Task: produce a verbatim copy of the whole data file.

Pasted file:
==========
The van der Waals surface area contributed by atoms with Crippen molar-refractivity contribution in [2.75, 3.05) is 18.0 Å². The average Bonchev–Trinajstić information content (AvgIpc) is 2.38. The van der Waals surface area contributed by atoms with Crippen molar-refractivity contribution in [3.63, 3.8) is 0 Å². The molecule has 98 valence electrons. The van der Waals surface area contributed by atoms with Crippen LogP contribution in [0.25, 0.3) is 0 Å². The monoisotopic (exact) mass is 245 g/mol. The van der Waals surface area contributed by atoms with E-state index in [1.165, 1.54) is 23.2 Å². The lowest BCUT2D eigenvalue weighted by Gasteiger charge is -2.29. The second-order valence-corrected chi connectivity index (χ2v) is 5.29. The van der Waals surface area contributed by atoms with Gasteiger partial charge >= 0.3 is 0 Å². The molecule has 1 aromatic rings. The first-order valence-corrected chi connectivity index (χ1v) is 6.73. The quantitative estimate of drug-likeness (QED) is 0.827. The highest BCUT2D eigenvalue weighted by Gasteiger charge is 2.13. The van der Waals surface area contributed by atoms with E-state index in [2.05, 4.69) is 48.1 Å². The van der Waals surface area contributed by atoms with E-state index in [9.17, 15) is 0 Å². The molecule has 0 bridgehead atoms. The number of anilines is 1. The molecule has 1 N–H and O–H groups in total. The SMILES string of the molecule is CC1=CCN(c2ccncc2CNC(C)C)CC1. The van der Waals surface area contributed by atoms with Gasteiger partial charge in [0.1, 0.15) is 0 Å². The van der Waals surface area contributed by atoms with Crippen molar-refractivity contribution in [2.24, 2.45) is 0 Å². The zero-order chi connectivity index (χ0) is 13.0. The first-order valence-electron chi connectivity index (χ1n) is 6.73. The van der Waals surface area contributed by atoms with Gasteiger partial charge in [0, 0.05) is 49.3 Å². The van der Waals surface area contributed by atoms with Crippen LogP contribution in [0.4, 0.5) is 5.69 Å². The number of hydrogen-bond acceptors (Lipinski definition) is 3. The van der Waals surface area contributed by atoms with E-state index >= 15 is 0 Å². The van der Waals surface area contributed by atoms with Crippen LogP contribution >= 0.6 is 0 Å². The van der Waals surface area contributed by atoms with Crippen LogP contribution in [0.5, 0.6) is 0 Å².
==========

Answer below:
The van der Waals surface area contributed by atoms with Crippen molar-refractivity contribution in [2.75, 3.05) is 18.0 Å². The average Bonchev–Trinajstić information content (AvgIpc) is 2.38. The van der Waals surface area contributed by atoms with Crippen molar-refractivity contribution in [3.63, 3.8) is 0 Å². The molecule has 98 valence electrons. The van der Waals surface area contributed by atoms with Crippen LogP contribution in [0.25, 0.3) is 0 Å². The monoisotopic (exact) mass is 245 g/mol. The van der Waals surface area contributed by atoms with E-state index in [1.165, 1.54) is 23.2 Å². The lowest BCUT2D eigenvalue weighted by Gasteiger charge is -2.29. The second-order valence-corrected chi connectivity index (χ2v) is 5.29. The van der Waals surface area contributed by atoms with Gasteiger partial charge >= 0.3 is 0 Å². The molecule has 1 aromatic rings. The first-order valence-corrected chi connectivity index (χ1v) is 6.73. The quantitative estimate of drug-likeness (QED) is 0.827. The highest BCUT2D eigenvalue weighted by Gasteiger charge is 2.13. The van der Waals surface area contributed by atoms with E-state index in [2.05, 4.69) is 48.1 Å². The van der Waals surface area contributed by atoms with E-state index in [9.17, 15) is 0 Å². The molecule has 0 bridgehead atoms. The number of anilines is 1. The molecule has 1 N–H and O–H groups in total. The SMILES string of the molecule is CC1=CCN(c2ccncc2CNC(C)C)CC1. The van der Waals surface area contributed by atoms with Gasteiger partial charge in [0.1, 0.15) is 0 Å². The van der Waals surface area contributed by atoms with Crippen molar-refractivity contribution in [2.24, 2.45) is 0 Å². The zero-order chi connectivity index (χ0) is 13.0. The first-order valence-electron chi connectivity index (χ1n) is 6.73. The van der Waals surface area contributed by atoms with Gasteiger partial charge in [0, 0.05) is 49.3 Å². The van der Waals surface area contributed by atoms with Crippen LogP contribution in [0.4, 0.5) is 5.69 Å². The number of hydrogen-bond acceptors (Lipinski definition) is 3. The van der Waals surface area contributed by atoms with E-state index >= 15 is 0 Å². The van der Waals surface area contributed by atoms with Crippen LogP contribution >= 0.6 is 0 Å². The van der Waals surface area contributed by atoms with Crippen LogP contribution in [0.5, 0.6) is 0 Å².